Since moving west 15 years ago, I’ve fallen in love with Colorado’s national parks – even more so since having children. My family and I have traveled to all four of Colorado’s national parks, and my 10-year-old daughter has completed Junior Ranger activity booklets at each, earning badges along the way. I’ve loved introducing my children to some spectacular natural landscapes and geological wonders, and I’ve had fun hiking my way through the awesome settings.
For your next family vacation in my home state of Colorado, I highly recommend visiting at least one of our awesome national parks. Here’s a peek at what you might see and do.
Exploring Colorado’s National Parks with Kids
Rocky Mountain National Park
Soaring mountain peaks, pristine high-altitude lakes, and plenty of opportunities for wildlife viewing are found in this Rocky Mountain National Park, northwest of Denver. Take your time motoring along Trail Ridge Road, which snakes across the Continental Divide; it is the highest paved road in the United States, topping off at more than 12,000 feet. At the high-altitude Alpine Visitor Center, you can climb 168 steps that comprise the Alpine Ridge Trail; if you reach the top (crazy steep, but do-able for little legs), you’re rewarded with 360-degree views of peaks as far as Wyoming.
One big draw for kids: Holtzman Historic Site, which was a tourist lodge in the early 1900s. Here, children can try on period clothing, wash socks on an old washboard, and learn how to rope a wooden “calf.” A couple of easy walks for kids include the half-mile loop trail around Bear Lake and the path that skirts Sprague Lake.
Check out more fun & details of exploring Rocky Mountain National Park with Kids.
Great Sand Dunes National Park & Preserve
It’s a geological mystery precisely why the country’s tallest sand dunes collect at the base of the Sangre de Cristo Mountains. The whole family can learn about their evolution – and why scientists continue to debate the specifics – in the informative visitor center here. But the true highlight for all ages are exploring the dunes themselves – you can hike up the massively tall formations that reach more than 700 feet and stretch for 50 miles. And then run, roll or somersault down the gigantic piles of sand!
When we visited the Great Sand Dunes in June, Medano Creek at the dunes’ base was flowing like crazy with spring snowmelt. The creek was shallow, and kids had a ball splashing and playing in the water. Next time we’ll bring some inflatable rafts to this natural waterpark in south central Colorado near Alamosa.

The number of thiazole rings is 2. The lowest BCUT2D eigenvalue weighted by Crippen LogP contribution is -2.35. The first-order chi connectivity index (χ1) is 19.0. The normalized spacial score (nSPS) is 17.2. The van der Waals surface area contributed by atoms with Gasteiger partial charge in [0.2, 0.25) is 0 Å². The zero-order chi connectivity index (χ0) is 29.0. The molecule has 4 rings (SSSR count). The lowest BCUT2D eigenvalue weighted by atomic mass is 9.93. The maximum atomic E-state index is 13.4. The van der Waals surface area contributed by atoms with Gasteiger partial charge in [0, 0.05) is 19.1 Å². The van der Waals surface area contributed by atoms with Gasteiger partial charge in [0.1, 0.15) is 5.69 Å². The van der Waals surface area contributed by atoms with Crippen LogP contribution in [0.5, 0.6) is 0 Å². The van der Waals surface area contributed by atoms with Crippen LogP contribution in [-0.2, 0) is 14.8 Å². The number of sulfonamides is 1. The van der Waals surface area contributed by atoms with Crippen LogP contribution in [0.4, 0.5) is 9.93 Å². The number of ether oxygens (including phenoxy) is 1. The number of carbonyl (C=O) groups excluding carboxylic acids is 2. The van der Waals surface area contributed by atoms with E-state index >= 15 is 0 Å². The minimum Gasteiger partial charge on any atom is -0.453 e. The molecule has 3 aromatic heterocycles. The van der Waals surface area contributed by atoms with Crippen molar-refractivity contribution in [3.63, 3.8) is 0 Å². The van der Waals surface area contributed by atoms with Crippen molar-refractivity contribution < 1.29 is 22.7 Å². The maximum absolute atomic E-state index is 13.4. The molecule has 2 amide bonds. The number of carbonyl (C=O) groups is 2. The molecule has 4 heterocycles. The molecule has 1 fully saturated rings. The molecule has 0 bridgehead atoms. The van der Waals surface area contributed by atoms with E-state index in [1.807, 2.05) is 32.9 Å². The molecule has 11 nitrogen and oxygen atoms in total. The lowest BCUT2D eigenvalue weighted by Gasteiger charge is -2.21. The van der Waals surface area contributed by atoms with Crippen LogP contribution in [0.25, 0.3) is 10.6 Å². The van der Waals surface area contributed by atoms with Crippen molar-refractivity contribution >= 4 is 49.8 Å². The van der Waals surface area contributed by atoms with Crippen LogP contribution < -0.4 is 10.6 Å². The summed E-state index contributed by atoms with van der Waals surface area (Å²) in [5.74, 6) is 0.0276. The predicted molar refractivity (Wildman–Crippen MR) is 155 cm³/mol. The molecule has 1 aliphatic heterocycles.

Read parent-approved reviews of Great Sand Dunes National Park.
Mesa Verde National Park
A World Heritage Site, Mesa Verde in southwest Colorado, near Durango, was inhabited by Ancestral Puebloans for more than 700 years. They left behind fascinating cliff dwellings, some of which are accessed by tall ladders. My then-two-year-old scrambled up several 10-foot ladders to reach Cliff Palace on a ranger-led tour. The next time we go, we’re aiming for the “adventurous” tour, which includes climbing a 30-foot ladder and crawling through a 12-foot tunnel to access Balcony House.
With 600 dwellings, 4,000 archaeological sites, and myriad hiking trails and driving routes, there’s plenty to see and do here. Consider spending a night or two at the park, and conveniently stay at the on-site Far View Lodge, open April through October.
Read up on all the kid-friendly fun at Mesa Verde National Park
Black Canyon of the Gunnison National Park
If you’re afraid of heights, you may not want to get too close to the edge of the look-out points at the Black Canyon of the Gunnison. My kids think it’s hysterical when I stand waaaay far back from railings and fences at just about any canyon overlook, but this one is especially daunting. Sheer cliff walls drop 2,000 feet down to the Gunnison River.
While many hikes are moderate or strenuous here, there are a couple of easy treks for kids, including the Cedar Point Nature Trail and the Rim Rock Nature Trail. Do note that some rim edges don’t have guardrails, so keep a careful eye on young children. Stop by the visitor center on the South Rim (enter via Montrose) to find out what ranger talks (typically available daily at all U.S. national parks), might be especially appealing for children.
Bonus Site: Colorado National Monument
Do you know the difference between a national park and a national monument? The former is appointed by U.S. Congress, the latter can be declared by the U.S. President. Regardless of the terminology, Colorado National Monument outside Grand Junction contains amazing, otherworldy rock formations – and I had to include it in my list of must-see natural attractions in Colorado.
My family camped here last summer, and we found it absolutely fabulous for viewing massive, free-standing sandstone monoliths, rugged buttes and steep canyons. If you motor along Rim Rock Drive, there are plenty of opportunities to pull off and snap photos of the amazing scenery.
Excited to visit national parks with your kids? We are too! Visit our National Parks with Kids page for extensive coverage, tips & tricks for all our nation’s National Parks.
Kara Williams is a freelance travel writer who makes her home in the Colorado Rockies with her husband and two school-age children. Read about her travels at the blog she co-founded, TheVacationGals.com, and learn more about Kara at KaraSWilliams.com.
Featured photo by: Shutterstock